Many cuts of jerk chicken laid on the grill with flames shooting up and a hand squeezing sauce over top of the chicken.
Peppa’s flame-licked jerk chicken.
Louise Palmberg/Eater NY

35. Chuan Tian Xia

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5502 7th Ave
Brooklyn, NY 11220
(929) 295-0128
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When it comes to Sichuan fare, family-owned Chuan Tian Xia in Sunset Park is a master at the form. The colorful, upbeat restaurant plays with heat and spice levels to deliver dishes that go beyond the mouth-numbing and make for lasting, entertaining meals. It’s hard to go wrong on the menu: The zingy griddled cauliflower morphs the sleepy vegetable into a rich, formidable star; delicate whole tilapia and grouper wrapped in parchment paper come apart in a savory, scented cloud at the table; and don’t miss the impressively thick and creamy salted egg yolk tofu.

Cauliflower with green stems in a wok.
Chuan Tian Xia’s griddled cauliflower.
Robert Sietsema/Eater NY

36. Coszcal De Allende

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6824 3rd Ave
Brooklyn, NY 11220
(718) 921-3523
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This Mexican restaurant in Bay Ridge successfully channels the vibe of San Miguel de Allende, a UNESCO World Heritage Site in Guanajuato, Mexico, famous for being an arts center. The menu includes the town’s signature enchiladas de Allende, stuffed with cheese and smothered in more cheese. Other dishes worth ordering include the sopa de panza, a tripe soup renowned as a hangover remedy. With its carved wood folk motifs, the decor makes you feel like you’re in a northern Mexican mountain village.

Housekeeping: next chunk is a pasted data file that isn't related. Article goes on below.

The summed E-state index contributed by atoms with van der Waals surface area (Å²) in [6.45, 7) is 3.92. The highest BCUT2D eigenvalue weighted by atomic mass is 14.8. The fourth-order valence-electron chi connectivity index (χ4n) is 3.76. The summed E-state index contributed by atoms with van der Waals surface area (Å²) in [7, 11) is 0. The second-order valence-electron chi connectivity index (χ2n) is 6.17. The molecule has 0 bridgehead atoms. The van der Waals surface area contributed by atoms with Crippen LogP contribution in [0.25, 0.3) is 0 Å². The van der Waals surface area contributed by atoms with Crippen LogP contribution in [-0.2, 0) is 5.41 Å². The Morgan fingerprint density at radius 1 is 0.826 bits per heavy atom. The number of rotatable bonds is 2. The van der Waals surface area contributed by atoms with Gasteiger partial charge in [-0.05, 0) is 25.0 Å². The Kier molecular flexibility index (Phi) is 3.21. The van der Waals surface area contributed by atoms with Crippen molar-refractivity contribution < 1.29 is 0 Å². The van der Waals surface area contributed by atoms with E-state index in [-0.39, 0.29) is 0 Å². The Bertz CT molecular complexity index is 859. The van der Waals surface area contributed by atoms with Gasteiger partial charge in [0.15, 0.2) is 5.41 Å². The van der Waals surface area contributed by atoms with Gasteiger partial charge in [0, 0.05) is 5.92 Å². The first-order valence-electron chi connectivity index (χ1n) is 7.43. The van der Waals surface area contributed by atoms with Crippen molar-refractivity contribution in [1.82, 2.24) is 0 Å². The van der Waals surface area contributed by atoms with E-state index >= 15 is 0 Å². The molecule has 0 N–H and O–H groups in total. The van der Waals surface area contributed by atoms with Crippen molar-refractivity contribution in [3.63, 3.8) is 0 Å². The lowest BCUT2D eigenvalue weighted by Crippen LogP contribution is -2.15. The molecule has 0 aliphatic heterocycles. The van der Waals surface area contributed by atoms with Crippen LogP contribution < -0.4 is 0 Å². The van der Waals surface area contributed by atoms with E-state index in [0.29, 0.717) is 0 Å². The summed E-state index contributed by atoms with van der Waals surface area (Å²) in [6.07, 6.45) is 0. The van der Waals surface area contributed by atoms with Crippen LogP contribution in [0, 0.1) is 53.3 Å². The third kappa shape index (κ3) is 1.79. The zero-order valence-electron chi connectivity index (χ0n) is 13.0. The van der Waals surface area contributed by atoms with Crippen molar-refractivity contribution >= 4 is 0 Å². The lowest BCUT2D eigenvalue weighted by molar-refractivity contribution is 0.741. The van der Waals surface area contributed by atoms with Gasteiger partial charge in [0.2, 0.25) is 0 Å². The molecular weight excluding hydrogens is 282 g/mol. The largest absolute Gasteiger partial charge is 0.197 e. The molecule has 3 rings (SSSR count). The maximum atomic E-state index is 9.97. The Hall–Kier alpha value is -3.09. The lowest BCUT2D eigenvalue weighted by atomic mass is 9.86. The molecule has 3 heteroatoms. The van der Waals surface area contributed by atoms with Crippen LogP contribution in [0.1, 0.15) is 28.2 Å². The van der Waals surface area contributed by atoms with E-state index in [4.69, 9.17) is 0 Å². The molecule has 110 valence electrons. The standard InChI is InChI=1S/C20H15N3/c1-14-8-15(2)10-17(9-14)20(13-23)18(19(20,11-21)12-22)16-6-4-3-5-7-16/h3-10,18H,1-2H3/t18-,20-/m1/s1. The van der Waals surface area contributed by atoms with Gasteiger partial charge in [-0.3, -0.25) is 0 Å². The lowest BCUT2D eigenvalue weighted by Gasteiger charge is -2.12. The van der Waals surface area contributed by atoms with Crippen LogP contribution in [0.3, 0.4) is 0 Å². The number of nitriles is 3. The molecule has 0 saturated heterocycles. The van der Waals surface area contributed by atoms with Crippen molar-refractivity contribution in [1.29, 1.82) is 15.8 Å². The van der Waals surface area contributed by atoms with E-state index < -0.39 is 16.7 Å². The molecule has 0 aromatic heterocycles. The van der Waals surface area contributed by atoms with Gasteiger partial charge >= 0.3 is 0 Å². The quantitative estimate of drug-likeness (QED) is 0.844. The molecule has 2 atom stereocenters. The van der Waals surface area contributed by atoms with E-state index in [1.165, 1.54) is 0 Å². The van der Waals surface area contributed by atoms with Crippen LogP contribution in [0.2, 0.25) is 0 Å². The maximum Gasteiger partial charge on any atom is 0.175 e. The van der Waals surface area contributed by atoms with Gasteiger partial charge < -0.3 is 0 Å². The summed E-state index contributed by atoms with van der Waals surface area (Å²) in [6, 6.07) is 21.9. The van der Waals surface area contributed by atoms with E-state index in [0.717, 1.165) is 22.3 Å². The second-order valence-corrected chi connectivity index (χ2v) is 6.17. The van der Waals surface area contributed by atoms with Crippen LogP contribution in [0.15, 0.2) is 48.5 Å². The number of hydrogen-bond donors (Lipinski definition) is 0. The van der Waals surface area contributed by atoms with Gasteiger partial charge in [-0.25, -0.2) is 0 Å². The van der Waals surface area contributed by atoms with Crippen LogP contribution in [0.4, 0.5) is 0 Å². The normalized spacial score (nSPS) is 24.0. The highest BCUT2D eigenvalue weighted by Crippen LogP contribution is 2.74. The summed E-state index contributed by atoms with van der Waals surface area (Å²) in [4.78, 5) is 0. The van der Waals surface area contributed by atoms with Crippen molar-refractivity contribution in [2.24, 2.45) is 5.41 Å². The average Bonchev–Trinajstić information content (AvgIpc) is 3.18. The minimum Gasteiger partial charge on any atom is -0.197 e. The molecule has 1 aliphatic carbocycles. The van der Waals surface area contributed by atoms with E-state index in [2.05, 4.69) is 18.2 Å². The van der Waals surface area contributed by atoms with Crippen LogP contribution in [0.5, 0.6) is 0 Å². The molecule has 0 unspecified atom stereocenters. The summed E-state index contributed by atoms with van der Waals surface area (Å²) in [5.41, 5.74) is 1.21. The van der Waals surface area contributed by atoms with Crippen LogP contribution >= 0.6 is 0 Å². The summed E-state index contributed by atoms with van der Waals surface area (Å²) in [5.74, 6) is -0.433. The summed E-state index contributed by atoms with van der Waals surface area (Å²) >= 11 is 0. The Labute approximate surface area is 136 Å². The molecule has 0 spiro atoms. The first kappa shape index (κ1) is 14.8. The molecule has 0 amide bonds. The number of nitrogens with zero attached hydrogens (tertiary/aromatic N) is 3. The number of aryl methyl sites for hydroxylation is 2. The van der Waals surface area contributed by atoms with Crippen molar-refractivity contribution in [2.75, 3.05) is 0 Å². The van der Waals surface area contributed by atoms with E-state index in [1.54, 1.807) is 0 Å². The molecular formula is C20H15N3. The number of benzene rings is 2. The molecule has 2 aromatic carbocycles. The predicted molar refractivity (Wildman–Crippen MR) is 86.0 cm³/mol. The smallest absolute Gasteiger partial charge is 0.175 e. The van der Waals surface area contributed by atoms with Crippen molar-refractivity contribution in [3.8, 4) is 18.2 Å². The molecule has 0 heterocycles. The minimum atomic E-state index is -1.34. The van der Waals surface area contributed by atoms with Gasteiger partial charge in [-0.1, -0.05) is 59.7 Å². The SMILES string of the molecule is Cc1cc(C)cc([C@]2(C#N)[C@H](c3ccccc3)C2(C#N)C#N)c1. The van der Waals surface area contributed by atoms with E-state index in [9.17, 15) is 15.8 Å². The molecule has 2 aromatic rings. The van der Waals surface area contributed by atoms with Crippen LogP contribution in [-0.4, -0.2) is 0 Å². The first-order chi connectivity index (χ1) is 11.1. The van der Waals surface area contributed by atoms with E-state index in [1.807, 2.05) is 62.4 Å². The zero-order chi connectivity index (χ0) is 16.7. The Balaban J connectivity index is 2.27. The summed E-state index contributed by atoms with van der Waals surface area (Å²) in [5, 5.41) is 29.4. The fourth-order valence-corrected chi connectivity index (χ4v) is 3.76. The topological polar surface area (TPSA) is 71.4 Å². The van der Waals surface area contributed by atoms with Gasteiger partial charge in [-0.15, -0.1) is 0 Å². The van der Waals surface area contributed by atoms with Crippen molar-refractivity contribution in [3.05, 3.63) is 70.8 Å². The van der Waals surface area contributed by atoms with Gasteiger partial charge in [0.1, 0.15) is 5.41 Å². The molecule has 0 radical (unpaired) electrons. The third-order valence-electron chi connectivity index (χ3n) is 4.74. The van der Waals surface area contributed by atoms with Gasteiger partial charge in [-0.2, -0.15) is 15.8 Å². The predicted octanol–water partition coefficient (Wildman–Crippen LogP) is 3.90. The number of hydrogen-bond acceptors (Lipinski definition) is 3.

An overhead shot of a brick red soup with swatches of tripe.
Sopa de panza from Coszcal De Allende.
Robert Sietsema/Eater NY

37. Kashkar Cafe

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1141 Brighton Beach Ave
Brooklyn, NY 11235
(718) 743-3832
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This BYO Brighton Beach staple remains one of the city’s finest restaurants for top-notch, affordable Central Asian fare. Kashkar in particular is a halal Uzbek Uighur restaurant, though the venue’s name refers to the city in China’s Xinjiang province, where the predominantly Muslim Uyghurs face continued persecution — and possibly genocide. Menu highlights include a tart, Korean Uzbek-style carrot salad; stretchy lagman noodles in a spiced, vegetable-laced meat broth; and samsa, flaky pastries filled with lamb.

Lamb and peppers sit in a pool of sauce next to steamed dough on a white plate over a patterned tablecloth.
A dish of lamb and steamed dough at Kashkar Cafe.
Ryan Sutton/Eater NY

38. Killmeyer's

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4254 Arthur Kill Rd
Staten Island, NY 10309
(718) 984-1202
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This rambling frame house with views of the Arthur Kill channel and New Jersey was founded in 1859 as an inn, making it Staten Island’s oldest tavern. Now Killmeyer’s is one of the city’s best German beer halls with an antique carved wooden bar that you’ll never tire of looking at, and a dining room filled with stuffed animal trophies. The tap beer selection is unparalleled and the menu is a predictable selection of wursts, hot pretzels, schnitzels, and other pleasing meat-and-potatoes fare. Finding out how to get to this remote location is the only challenge.